A new report issued by The Commonwealth Fund this month highlights some of the challenges – and possible solutions – that will arise as we move forward with implementation of the PPACA. The report, titled Realizing Health Reform’s Potential – Maintaining Coverage, Affordability, and Shared Responsibility When Income And Employment Change, discusses the issues that can stem from the fact that many of the health insurance coverage solutions that will be part of health care reform (and indeed, that are part of how our pre-reform health insurance system works too) are based on each individual’s employment situation and income level, both of which can change suddenly.
One of the provisions of the PPACA is to subsidize health insurance premiums for families earning less than 400% of the federal poverty level. That’s $89,400/year for a family of four, so a huge number of families will receive at least some subsidy to help cover the cost of health insurance once the exchanges are up and running. Rather than have people pay the full price for their coverage and then get reimbursed later, the government has devised a system to allow the subsidies to be sent to the exchanges in advance, so that people pay only the non-subsidized portion of their premium each month. But the problem with that system is that the subsidies will be determined based on the most recent tax return that a family or individual has filed. For 2014 subsidies, that means that data would be pulled from tax returns that were filed in April 2013 – for tax year 2012. So when the premiums have to be paid in 2014, the amount a family would be responsible for would be determined based on what their income was in 2012. For people who have very stable incomes, this wouldn’t be a problem. But people with less stable incomes, including a lot of self-employed folks, there could be a lot of changes in income over a two year period. Jay and I have been self-employed for nearly a decade now, and I know that our income has varied quite a bit over that time. I think that’s true of a lot of self-employed people. And as the report points out, it’s also especially true for low income earners (see the chart on page 6), who are most likely to need the subsidies to be able to afford health insurance.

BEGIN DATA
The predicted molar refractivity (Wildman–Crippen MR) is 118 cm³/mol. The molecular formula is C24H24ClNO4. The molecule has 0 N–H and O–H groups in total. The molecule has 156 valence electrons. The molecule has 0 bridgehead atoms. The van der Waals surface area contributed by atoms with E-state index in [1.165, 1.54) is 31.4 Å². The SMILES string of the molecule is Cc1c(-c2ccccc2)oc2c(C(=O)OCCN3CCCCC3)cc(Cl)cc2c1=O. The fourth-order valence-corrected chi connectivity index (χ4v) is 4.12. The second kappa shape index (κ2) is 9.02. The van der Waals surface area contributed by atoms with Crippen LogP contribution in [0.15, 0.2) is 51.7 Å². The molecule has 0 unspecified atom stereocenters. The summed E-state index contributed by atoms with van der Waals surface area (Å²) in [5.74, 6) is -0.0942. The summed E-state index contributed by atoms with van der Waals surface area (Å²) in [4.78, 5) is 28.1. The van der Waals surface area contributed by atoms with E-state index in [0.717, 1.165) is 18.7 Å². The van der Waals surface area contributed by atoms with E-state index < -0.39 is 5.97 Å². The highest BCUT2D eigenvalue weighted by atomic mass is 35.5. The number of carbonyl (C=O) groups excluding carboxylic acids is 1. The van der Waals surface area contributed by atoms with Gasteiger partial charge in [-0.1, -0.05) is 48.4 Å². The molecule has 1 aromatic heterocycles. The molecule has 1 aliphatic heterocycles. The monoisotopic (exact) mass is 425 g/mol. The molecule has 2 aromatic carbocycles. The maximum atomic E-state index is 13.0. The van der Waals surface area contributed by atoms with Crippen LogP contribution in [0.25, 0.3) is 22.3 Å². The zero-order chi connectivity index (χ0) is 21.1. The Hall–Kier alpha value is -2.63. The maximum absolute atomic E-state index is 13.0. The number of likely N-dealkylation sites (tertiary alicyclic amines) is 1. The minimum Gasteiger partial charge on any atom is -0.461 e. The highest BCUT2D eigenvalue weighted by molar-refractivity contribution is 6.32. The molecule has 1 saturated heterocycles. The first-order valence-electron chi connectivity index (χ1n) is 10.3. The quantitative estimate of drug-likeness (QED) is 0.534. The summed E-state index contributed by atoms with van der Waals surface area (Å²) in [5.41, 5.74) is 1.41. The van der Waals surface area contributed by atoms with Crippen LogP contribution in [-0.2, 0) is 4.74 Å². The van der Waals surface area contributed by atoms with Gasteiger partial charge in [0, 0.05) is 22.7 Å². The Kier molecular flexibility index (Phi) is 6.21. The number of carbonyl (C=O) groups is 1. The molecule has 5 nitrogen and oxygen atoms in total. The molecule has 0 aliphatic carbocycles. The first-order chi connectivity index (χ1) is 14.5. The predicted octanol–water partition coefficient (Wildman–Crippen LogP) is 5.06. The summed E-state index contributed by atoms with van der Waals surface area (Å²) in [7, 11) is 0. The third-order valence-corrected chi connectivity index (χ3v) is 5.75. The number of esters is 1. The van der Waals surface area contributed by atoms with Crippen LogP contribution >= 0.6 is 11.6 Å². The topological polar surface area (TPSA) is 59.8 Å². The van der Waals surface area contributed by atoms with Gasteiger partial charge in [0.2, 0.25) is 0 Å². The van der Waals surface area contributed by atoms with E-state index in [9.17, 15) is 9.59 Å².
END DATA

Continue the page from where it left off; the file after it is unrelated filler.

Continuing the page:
The report poses a few possible solutions, including proving extra support through the exchanges to help people understand the subsidy system if they have recently experienced (or expect to experience soon) a change in income, employment, or family situation. In addition, the report advises that the government should err on the side of giving people too large a subsidy rather than the other way around.
Although Medicaid eligibility will be expanded under the PPACA, with far more people covered by Medicaid, the report also looks at the problems that could arise as eligibility changes from one year to the next for families with incomes on the border of eligibility. The authors recommend “simplified eligibility rules, administrative streamlining, and outreach…” in order to make sure that all eligible individuals are enrolled in Medicaid and child health plan programs, and to minimize the amount of time that families are without coverage as they transition from government health insurance to private coverage in the exchanges and vice versa. They also recommend that there should be coordination between the systems that determine eligibility for Medicaid (and other government-run health insurance programs) and eligibility for private health insurance premium subsidies. That way, people are less likely to fall through the cracks if they have a change in eligibility from one year to the next.
The report also recommends that the private exchange pools should be made as large as possible, combining small business and individuals in one unified exchange. The idea is that this would help to ease the transition difficulties that people will otherwise face when they go from needing to purchase individual health insurance to being covered by a small employer plan, or the other way around.
Page 13 of the report includes specific details on the practicality of how each of the recommendations could be implemented, whether through federal regulations as part of the implementation of the PPACA, state regulations, or new federal legislation (most of the recommendations would not require any new federal legislation).
I’m glad to see this report, and hopefully some of the issues it raises will be addressed over the next few years as we set up the implementation procedures for health care reform. Although it sounds simple enough to just say that we’re going to expand Medicaid eligibility and subsidize health insurance premiums (on a sliding scale) for most Americans, such a program will actually be fraught with complications. Income and job changes are a pretty common fact of life, so subsidy eligibility is likely to change from one year to the next. There’s no simple answer to all of this. We’re trying to create a somewhat universal health insurance system based on a conglomeration of government-run health insurance, private coverage from hundreds of carriers, eligibility for coverage that is tied to employment and state of residence, and also based on income levels… of course it’s going to get complicated. Hopefully the suggestions raised by this report will help to guide regulations that will ensure health insurance coverage that is as gap-free as possible for most Americans.